Linearising the Components of Image for - Numerical Modeling of Ground Water Flow and the Effect of Boundary Conditions for the Hsieh Aquifer: In order to linearise the components of Image for - Numerical Modeling of Ground Water Flow and the Effect of Boundary Conditions for the Hsieh Aquifer the non-linear Hooke curve θw(σ, p) is replaced by a piecewise linear function made of a set of, say, N linear stretches on which a linear Hooke law holds. So doing, a particular stretch, say k, is characterized by its position Image for - Numerical Modeling of Ground Water Flow and the Effect of Boundary Conditions for the Hsieh Aquifer and its slope,Image for - Numerical Modeling of Ground Water Flow and the Effect of Boundary Conditions for the Hsieh Aquifer. Therefore, for a specific state of deformation (εij, σij) the linear relations (1), hold:

Image for - Numerical Modeling of Ground Water Flow and the Effect of Boundary Conditions for the Hsieh Aquifer
(8)

Combining relations Eq. 6 and 8 gives, after some straightforward mathematical manipulations, explicit expressions relating linearly the stresses, σij, the pressure, p and the strains, εRij, according to the form:

Image for - Numerical Modeling of Ground Water Flow and the Effect of Boundary Conditions for the Hsieh Aquifer
(9)

where,

Image for - Numerical Modeling of Ground Water Flow and the Effect of Boundary Conditions for the Hsieh Aquifer

are relations which identify with those of a classical linear Hooke law but for a material which would be material characterized by a shear modulus:

Image for - Numerical Modeling of Ground Water Flow and the Effect of Boundary Conditions for the Hsieh Aquifer
(10)

On the other hand,

Image for - Numerical Modeling of Ground Water Flow and the Effect of Boundary Conditions for the Hsieh Aquifer

account for the corrections due to the non-linearity:

Image for - Numerical Modeling of Ground Water Flow and the Effect of Boundary Conditions for the Hsieh Aquifer
(11)

and are depending on the characteristics of the stretches under consideration, only.

Linearising the matrix components Mij: The matrix Image for - Numerical Modeling of Ground Water Flow and the Effect of Boundary Conditions for the Hsieh Aquifer involves the porosity of the medium, θw, which, within our framework, is a function of the displacements, uk. Therefore the components

Image for - Numerical Modeling of Ground Water Flow and the Effect of Boundary Conditions for the Hsieh Aquifer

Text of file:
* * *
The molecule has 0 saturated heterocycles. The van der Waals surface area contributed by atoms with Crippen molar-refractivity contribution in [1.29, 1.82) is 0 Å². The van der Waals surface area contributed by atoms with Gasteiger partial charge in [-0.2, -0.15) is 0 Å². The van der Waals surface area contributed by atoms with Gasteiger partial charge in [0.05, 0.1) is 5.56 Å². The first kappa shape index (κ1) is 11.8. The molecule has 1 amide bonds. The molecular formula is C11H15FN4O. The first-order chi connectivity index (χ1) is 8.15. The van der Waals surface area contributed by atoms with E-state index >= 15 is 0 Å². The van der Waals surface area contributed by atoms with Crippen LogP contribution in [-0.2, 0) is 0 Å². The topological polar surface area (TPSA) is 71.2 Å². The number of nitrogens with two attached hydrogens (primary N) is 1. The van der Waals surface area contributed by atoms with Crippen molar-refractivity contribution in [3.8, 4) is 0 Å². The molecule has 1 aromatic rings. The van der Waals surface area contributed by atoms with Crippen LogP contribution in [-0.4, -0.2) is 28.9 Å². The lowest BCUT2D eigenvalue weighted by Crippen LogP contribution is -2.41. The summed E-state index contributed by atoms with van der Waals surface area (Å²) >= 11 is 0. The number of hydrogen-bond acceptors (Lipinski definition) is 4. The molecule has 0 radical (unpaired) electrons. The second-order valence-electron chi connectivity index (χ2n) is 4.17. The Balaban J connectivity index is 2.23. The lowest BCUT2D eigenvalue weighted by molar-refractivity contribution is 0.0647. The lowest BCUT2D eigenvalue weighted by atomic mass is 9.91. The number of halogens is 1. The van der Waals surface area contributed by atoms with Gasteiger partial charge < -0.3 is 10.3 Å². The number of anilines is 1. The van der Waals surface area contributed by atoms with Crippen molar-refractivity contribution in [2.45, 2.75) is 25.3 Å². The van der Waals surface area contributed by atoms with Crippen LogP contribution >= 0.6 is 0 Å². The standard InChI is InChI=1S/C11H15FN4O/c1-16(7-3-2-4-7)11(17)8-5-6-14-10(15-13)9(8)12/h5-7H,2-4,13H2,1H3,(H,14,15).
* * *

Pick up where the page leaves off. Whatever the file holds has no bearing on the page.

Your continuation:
appearing on the left hand side of equation (4.8) reads:

Image for - Numerical Modeling of Ground Water Flow and the Effect of Boundary Conditions for the Hsieh Aquifer

and are, strictly speaking, quadratic expressions of the displacements.

To circumvent this problem the following iterative process is used:

Assume that the solution at time tn is known. A first approximate of the solution at time tn+1,Image for - Numerical Modeling of Ground Water Flow and the Effect of Boundary Conditions for the Hsieh Aquifer, is computed using the porosity relevant for the previous step, i.e.,Image for - Numerical Modeling of Ground Water Flow and the Effect of Boundary Conditions for the Hsieh Aquifer.

In a second step, the value of Image for - Numerical Modeling of Ground Water Flow and the Effect of Boundary Conditions for the Hsieh Aquifer is updated by the relation Image for - Numerical Modeling of Ground Water Flow and the Effect of Boundary Conditions for the Hsieh Aquifer.

And a new approximate solution for the pressure and the displacements is recalculated. Further on, the procedure described in step two is repeated until convergence of the fields Image for - Numerical Modeling of Ground Water Flow and the Effect of Boundary Conditions for the Hsieh Aquifer within a prescribed tolerance, δ:

Image for - Numerical Modeling of Ground Water Flow and the Effect of Boundary Conditions for the Hsieh Aquifer

AQUIFER OF HSIEH

The first step was taken in evaluating the numerical algorithms to develop a computer program in Fortran and apply it to a hypothetical aquifer similar to the one considered by Hsieh (1996). The aquifer is 100 m thick and confined by two less permeable layers. The upper layer is also 100 m thick, the lower one extends to a depths of 5000 m. The water table in the aquifer coincides with the land surface, which is the top of the first layer. A borehole that penetrates all three units fully is cased throughout both confining layers but screened over the thickness of the aquifer. Groundwater is pumped at a constant rate of 5x10-2 from the borehole.

INITIAL AND BOUNDARY CONDITIONS

Since, the aquifer system is radially symmetric, the numerical model was restricted to a vertical cross-section of the aquifer that extended from the borehole, with a radius of 0.1 m to an outer boundary at a distance of 5 km and a depth of 5 km. The outer boundary was considered as impervious and subjected to a constant stresses. The bottom boundary also considered as impervious and rigid, i.e., the boundary was not subject to displacements. The reason for this choice of the two boundaries was to ensure that they are sufficiently distant from the borehole, so as not to influence the behaviour of the aquifer near the borehole. The boundary at the land surface was considered free of applied forces and deformable and subject to a constant piezometric head. No radial displacements were initially allowed at the borehole casing, while the vertical component of the boundary traction was assumed to remain constant. This allowed the aquifer matrix to move vertically along the screen. It was further assumed that the pumping caused a uniform flux of water across the entire thickness of the aquifer, but that no water entered the borehole across the casing in the two confining layers.